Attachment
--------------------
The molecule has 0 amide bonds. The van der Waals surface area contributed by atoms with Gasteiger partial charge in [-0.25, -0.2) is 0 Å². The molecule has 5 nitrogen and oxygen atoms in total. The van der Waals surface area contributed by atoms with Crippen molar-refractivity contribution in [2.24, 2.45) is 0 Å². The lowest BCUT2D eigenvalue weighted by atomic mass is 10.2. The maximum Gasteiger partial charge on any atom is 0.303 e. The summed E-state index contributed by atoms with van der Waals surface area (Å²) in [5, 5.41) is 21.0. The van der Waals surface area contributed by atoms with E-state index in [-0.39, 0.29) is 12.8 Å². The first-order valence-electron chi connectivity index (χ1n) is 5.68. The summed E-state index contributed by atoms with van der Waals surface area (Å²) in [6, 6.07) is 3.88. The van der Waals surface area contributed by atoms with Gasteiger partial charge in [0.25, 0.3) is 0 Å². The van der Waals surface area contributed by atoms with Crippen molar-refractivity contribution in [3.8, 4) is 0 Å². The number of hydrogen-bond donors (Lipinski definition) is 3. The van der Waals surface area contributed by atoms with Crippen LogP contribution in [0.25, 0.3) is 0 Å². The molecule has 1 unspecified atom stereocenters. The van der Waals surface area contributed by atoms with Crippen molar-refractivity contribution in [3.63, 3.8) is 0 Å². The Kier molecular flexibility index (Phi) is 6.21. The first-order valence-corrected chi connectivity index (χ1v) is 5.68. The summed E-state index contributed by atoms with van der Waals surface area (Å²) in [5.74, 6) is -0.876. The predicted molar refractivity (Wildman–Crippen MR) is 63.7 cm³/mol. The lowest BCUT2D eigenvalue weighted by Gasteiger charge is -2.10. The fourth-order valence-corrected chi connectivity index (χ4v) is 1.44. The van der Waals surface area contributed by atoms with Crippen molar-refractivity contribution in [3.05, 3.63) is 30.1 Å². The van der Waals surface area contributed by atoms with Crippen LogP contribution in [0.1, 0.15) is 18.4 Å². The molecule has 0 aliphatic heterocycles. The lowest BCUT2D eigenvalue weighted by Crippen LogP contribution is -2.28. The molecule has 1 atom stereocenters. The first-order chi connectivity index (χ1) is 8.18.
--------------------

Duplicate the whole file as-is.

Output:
The molecule has 0 amide bonds. The van der Waals surface area contributed by atoms with Gasteiger partial charge in [-0.25, -0.2) is 0 Å². The molecule has 5 nitrogen and oxygen atoms in total. The van der Waals surface area contributed by atoms with Crippen molar-refractivity contribution in [2.24, 2.45) is 0 Å². The lowest BCUT2D eigenvalue weighted by atomic mass is 10.2. The maximum Gasteiger partial charge on any atom is 0.303 e. The summed E-state index contributed by atoms with van der Waals surface area (Å²) in [5, 5.41) is 21.0. The van der Waals surface area contributed by atoms with E-state index in [-0.39, 0.29) is 12.8 Å². The first-order valence-electron chi connectivity index (χ1n) is 5.68. The summed E-state index contributed by atoms with van der Waals surface area (Å²) in [6, 6.07) is 3.88. The van der Waals surface area contributed by atoms with Gasteiger partial charge in [0.25, 0.3) is 0 Å². The van der Waals surface area contributed by atoms with Crippen molar-refractivity contribution in [3.8, 4) is 0 Å². The number of hydrogen-bond donors (Lipinski definition) is 3. The van der Waals surface area contributed by atoms with Crippen LogP contribution in [0.25, 0.3) is 0 Å². The molecule has 1 unspecified atom stereocenters. The van der Waals surface area contributed by atoms with Crippen molar-refractivity contribution in [3.63, 3.8) is 0 Å². The Kier molecular flexibility index (Phi) is 6.21. The first-order valence-corrected chi connectivity index (χ1v) is 5.68. The summed E-state index contributed by atoms with van der Waals surface area (Å²) in [5.74, 6) is -0.876. The predicted molar refractivity (Wildman–Crippen MR) is 63.7 cm³/mol. The lowest BCUT2D eigenvalue weighted by Gasteiger charge is -2.10. The fourth-order valence-corrected chi connectivity index (χ4v) is 1.44. The van der Waals surface area contributed by atoms with Crippen molar-refractivity contribution in [3.05, 3.63) is 30.1 Å². The van der Waals surface area contributed by atoms with Crippen LogP contribution in [0.1, 0.15) is 18.4 Å². The molecule has 0 aliphatic heterocycles. The lowest BCUT2D eigenvalue weighted by Crippen LogP contribution is -2.28. The molecule has 1 atom stereocenters. The first-order chi connectivity index (χ1) is 8.18.